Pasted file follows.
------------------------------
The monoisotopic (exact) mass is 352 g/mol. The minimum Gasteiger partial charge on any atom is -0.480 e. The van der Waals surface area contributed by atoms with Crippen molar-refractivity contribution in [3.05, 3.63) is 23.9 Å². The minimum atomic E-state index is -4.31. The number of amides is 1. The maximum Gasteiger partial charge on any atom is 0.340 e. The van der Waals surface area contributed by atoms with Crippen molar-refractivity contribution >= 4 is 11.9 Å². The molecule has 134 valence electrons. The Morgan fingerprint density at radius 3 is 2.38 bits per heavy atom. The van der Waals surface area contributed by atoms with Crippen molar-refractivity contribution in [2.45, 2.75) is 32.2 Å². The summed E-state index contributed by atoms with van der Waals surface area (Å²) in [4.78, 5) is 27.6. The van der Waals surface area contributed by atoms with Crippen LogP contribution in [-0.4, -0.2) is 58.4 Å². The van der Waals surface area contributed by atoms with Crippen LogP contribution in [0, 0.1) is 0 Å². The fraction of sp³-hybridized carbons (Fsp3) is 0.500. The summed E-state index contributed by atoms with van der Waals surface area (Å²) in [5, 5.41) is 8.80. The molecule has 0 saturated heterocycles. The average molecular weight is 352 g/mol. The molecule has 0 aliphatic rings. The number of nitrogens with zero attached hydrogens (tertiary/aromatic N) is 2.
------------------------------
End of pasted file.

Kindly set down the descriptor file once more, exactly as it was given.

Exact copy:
The monoisotopic (exact) mass is 352 g/mol. The minimum Gasteiger partial charge on any atom is -0.480 e. The van der Waals surface area contributed by atoms with Crippen molar-refractivity contribution in [3.05, 3.63) is 23.9 Å². The minimum atomic E-state index is -4.31. The number of amides is 1. The maximum Gasteiger partial charge on any atom is 0.340 e. The van der Waals surface area contributed by atoms with Crippen molar-refractivity contribution >= 4 is 11.9 Å². The molecule has 134 valence electrons. The Morgan fingerprint density at radius 3 is 2.38 bits per heavy atom. The van der Waals surface area contributed by atoms with Crippen molar-refractivity contribution in [2.45, 2.75) is 32.2 Å². The summed E-state index contributed by atoms with van der Waals surface area (Å²) in [4.78, 5) is 27.6. The van der Waals surface area contributed by atoms with Crippen LogP contribution in [-0.4, -0.2) is 58.4 Å². The van der Waals surface area contributed by atoms with Crippen LogP contribution in [0, 0.1) is 0 Å². The fraction of sp³-hybridized carbons (Fsp3) is 0.500. The summed E-state index contributed by atoms with van der Waals surface area (Å²) in [5, 5.41) is 8.80. The molecule has 0 saturated heterocycles. The average molecular weight is 352 g/mol. The molecule has 0 aliphatic rings. The number of nitrogens with zero attached hydrogens (tertiary/aromatic N) is 2.